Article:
We Are Elder-Led, Congregational-Ruled
Who leads Christ’s church? The answer is clearly stated in the question isn’t it? If it is Christ’s church, then Christ is the leader. That’s precisely what the Bible declares when it refers to Jesus as the head of the church (Colossians 1:18). The Bible also declares that Jesus is the shepherd of the church; He is both the good shepherd (John 10) and the chief shepherd (1 Peter 5:4).
But how does Jesus Christ, now ascended to the Father’s right hand, lead His church? Again, the Bible is clear. The ascended Christ has granted gospel ministers as gifts to His church (Ephesians 4:11-13). These gospel ministers, primarily pastors (also called elders or overseers), feed the flock of God among them with the gospel word and lead by their example (1 Peter 5:1-5).
The Bible, however, also shows us that the congregation has a divinely-given authoritative role in regards to church membership (Matthew 18:15-20), doctrine (Galatians 1), and affirming its leaders (Acts 6; 1 Timothy 3). Consequently, our approach to church government seeks to be faithful to what God has revealed in Scripture. At Kinney, the best way to describe our church government is Elder-led and Congregational-ruled. In short, this means that the church is guided by a plurality of Elders, but the ultimate authority in key matters belongs to the congregation.
“Elder-Led” means that God has given the Elders charge to lead the church, under the guidance of God’s Word, to carry out the mission Jesus has given the church—namely, to make disciples of all peoples (Matt. 28:18-20). The primary way Elders lead the church is through teaching God’s Word (1 Tim. 3:2; Titus 1:9) and equipping the saints for ministry (Eph. 4:11-12).
The Bible teaches that a church should be led by a plurality of Elders (Acts 20:17; Phil. 1:1; Titus 1:5). Ideally, every church should be led by more than one elder; that is, qualified men of godly character (1 Tim. 3:1-7; Titus 1:5-9), intentional care for the members of the church (1 Tim. 3:5; 1 Pet. 5:2), deep conviction in right doctrine and biblical knowledge (Titus 1:9), and demonstrable competence in teaching God’s Word (1 Tim. 3:2; 2 Tim. 2:24; Titus 1:9). These four qualities (character, care, conviction, and competence) must be observed over time by the congregation before affirming a man to to be an Elder. Furthermore, the Bible uses the terms elder, overseer, and pastor interchangeably (Acts 20:17, 28; 1 Pet. 5:1-2).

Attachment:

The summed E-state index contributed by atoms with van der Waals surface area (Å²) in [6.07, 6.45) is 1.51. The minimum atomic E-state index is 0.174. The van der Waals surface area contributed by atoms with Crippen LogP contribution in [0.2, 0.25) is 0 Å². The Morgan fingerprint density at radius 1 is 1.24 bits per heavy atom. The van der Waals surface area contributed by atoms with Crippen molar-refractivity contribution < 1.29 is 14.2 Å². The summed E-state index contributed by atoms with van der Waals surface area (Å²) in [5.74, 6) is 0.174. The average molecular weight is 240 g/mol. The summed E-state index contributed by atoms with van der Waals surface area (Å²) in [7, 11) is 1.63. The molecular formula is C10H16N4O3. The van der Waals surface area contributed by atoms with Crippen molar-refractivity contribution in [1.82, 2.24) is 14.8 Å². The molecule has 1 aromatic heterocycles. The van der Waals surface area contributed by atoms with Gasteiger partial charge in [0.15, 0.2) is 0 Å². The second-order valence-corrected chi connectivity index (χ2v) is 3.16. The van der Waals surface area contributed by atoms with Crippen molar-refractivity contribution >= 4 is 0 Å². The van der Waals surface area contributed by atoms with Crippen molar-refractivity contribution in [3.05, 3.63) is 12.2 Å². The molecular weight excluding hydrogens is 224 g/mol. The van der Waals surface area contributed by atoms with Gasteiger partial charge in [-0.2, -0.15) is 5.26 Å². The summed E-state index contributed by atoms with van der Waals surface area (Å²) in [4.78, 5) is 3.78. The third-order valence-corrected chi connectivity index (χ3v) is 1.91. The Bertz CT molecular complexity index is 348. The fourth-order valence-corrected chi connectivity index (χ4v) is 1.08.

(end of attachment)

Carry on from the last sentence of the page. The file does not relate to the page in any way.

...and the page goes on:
It is important to note that the Elders do not have the final say in all matters. At Kinney, we do not hold to an elder-rule model of government. Instead, we believe Scripture teaches that the congregation as a whole has the final say in three key areas: doctrine, membership, and appointing leaders.
In matters of doctrine, when Paul addresses the church at Galatia regarding the toleration of false teaching, he does not rebuke the elders; he rebukes the church as a whole (Gal. 1:6). Therefore, the congregation is ultimately responsible for guarding and protecting the doctrine of the church. One outworking of this responsibility is for the members to vote on our Statement of Faith.
In matters of membership, the church is ultimately responsible for receiving and removing members. In Matthew 18:15-20, Jesus teaches that it is under the jurisdiction of the church as a whole to seek after those living in ongoing, unrepentant sin. Moreover, he says to the church, “Whatever you bind on earth will be bound in heaven and whatever you loose on earth will be loosed in heaven.” The phrase refers to the church’s authority over its members. The same principle is found 1 Corinthians 5:1-13 and in 2 Corinthians 2:6. In the latter passage, Paul speaks of “the majority,” referring to the majority of the church who was in agreement in how to best care for a member who had gone astray. Therefore, in light of these biblical examples, it is evident the membership of the church falls under the authority of the church as a whole.
Finally, the church is responsible to appoint its leaders. In Acts 6:1-6, the apostles seem to leave it in the hands of the congregation as a whole to appoint godly men who might serve in a role that likely formed into the office of deacon. Moreover, given the responsibility the church bears to protect its doctrine, it follows that the entire congregation has the authority to appoint its elders, the teachers of doctrine.